This morning I find myself on a train on the way to Strasbourg, France in order to continue my exploration of higher education abroad. After visits to several Swiss institutions, I’m excited to today visit two institutes of higher education in France. I’m interested specifically in exploring self-regulated learning, which has, thus far, been a bit tricky in our visits to research-focused institutions. However, I’ve enjoyed getting creative in this exploration and I look forward to what today will bring.
Hello all! I am happy to check in from the Hotel St. Joseph in Zurich. I have spent the last week on the whirlwind trip of a lifetime across Switzerland. Across the span of a week, I explored Zurich, Lausanne, Fribourg, Zermatt, and much more! Now it’s time for business. Tomorrow starts our exploration of European higher education with trips to the University of Zurich and ETH. I learned today that Einstein studied at ETH and that U of Zurich is the biggest university in the country. What a treat to see them both!
I came across this article on the importance of a global education, and about how one Illinois university, understanding the importance of a global education, has begun to financially support all of their students to travel abroad.
I’m glad that the VT grad school has made a similar commitment by sponsoring our travels this summer!
I hope that everyone is toasty and enjoying this beautiful dusting of snow.
In light of all of the conversation about technology that has been had in the Future Professoriate classes as well as in the majority of pedagogical workshops and conferences I have attended, I thought I’d share the following issue.
Within the last few weeks, Oxford University has blocked from campus the popular online collaboration tool, GoogleDocs.
Clearly, there are enormous benefits to integrating technology such as this into our students’ learning experience. GoogleDocs, in particular, is a fantastic resource for real-time collaboration among students.
There are drawbacks, too, of course. Generally, however, discussion that I’ve heard about the drawbacks of technology revolve around student tendencies toward distraction. I’ve heard much less about upholding student privacy and safety online.
So I’d be interested in everyone’s opinion on this matter. Has Oxford made the correct decision here? How can we best provide students with a 21st century education while also protecting them from scams and hoaxes?
Happy Valentine’s Day, all!
I’m writing today with a Chronicle article that is relevant to our discussion at Tuesday’s Global Perspectives meeting about the benefits and drawbacks of traveling this summer with our (relatively heavy) laptops.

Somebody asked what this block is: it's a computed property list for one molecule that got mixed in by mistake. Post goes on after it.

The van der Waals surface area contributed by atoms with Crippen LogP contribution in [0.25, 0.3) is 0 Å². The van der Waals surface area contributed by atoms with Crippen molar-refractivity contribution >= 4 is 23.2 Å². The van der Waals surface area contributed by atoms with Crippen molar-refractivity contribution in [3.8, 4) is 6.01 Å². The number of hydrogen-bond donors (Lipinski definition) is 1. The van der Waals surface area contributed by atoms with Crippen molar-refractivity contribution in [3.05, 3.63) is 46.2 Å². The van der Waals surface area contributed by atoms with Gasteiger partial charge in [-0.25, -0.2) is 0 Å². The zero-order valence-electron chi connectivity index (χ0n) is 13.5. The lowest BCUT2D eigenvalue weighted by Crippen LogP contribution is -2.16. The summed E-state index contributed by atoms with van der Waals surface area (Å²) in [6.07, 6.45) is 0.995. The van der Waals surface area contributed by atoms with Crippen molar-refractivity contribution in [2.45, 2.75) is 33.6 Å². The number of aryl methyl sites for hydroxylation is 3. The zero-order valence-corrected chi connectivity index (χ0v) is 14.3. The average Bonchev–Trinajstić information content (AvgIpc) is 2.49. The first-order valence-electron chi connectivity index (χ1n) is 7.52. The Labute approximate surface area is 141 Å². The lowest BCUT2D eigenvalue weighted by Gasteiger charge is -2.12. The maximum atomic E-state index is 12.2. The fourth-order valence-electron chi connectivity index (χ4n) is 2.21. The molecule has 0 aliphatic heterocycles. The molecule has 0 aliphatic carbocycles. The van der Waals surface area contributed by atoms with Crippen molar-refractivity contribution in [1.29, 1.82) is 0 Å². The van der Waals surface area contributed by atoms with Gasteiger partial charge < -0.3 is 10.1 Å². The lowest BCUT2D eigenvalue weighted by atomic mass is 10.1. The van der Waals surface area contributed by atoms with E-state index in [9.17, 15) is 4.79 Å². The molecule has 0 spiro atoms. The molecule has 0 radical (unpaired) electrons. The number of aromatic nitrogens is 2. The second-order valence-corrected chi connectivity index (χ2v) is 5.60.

While this piece is written with a focus on those traveling to developing countries, I believe that it addresses very well the importance of allowing one’s self to become immersed in a new culture. It can often be too easy, it explains, to travel abroad but to remain immersed in our familiar world of favorite music and television, for example. But, it argues, if we can disconnect ourselves just a bit, we can focus on the new culture surrounding us.
I, for one, fully intend to bring some technology to help me to document my experiences, but here’s my pledge that I’ll take some time away from Netflix and my iPod to focus on the incredible journey that we’re about to experience.
This semester is, for me, a semester of mentoring. I have mentored, and have been mentored, informally for a very long time now, but this semester I took on a number of more formal mentoring roles.
The most drastic example of this is that I have been hired by the Psychology department to serve as the Graduate Peer Mentor for all graduate students who instruct upper-level courses. The role comes with a number of new responsibilities for me, including coordinating our monthly “brown bag” discussions of pedagogical matters, and soliciting faculty for suggestions of the most relevant course material in an effort to create more standardized curricula for our graduate-instructed courses.
By far, my favorite part of the position, though, is interacting directly with instructors to discuss with them their concerns regarding students. When I was a first-semester instructor, I was often overwhelmed in my new role, and I knew very little of the resources available to me or the protocol to be followed in the wide variety of situations that arise naturally over the course of the semester. Over the semesters, I’ve learned a great deal, and I’m very excited to have the opportunity to use what I’ve learned to help others.
I’ve also recently taken on a number of undergraduate research assistants to help me with dissertation data collection. I’ve mentored plenty of lab undergraduates in the past, and have very much enjoyed doing so, but this is my first opportunity to do so with students interested in my own, personal, research. It’s a very positive experience helping others to explore this area of research that I’m so passionate about, and I love seeing their excitement and the questions and ideas that this excitement generates.
At the same time, I’ve also become involved in the Graduate-Undergraduate Mentorship Program. The goal of this program is to allow undergraduate students to shadow graduate students in order to better understand the day-to-day workings of graduate life. It’s been a far more thought-provoking process than I had anticipated. I had my first meeting with my first mentee last week. Rather than throwing her head-first into the (sometimes overwhelming) realities of graduate school that she could potentially learn from watching a doctoral student in action, I decided to first have an introductory meeting with her in which we could get to know each other. I also tried to brainstorm for her a list of things that I wish that I would have learned before coming into graduate school. It consisted of, but was not limited to:
- You’re used to “doing it all”. In graduate school, you’re going to focus much more narrowly, and that’s going to feel strange for a while. But it’s worth it. You have the opportunity to become an expert on your little piece of the world.
- The GREs aren’t nearly as scary as they seem. Get a stack of review books from the library, hole yourself up to study for a while, and you’ll be fine.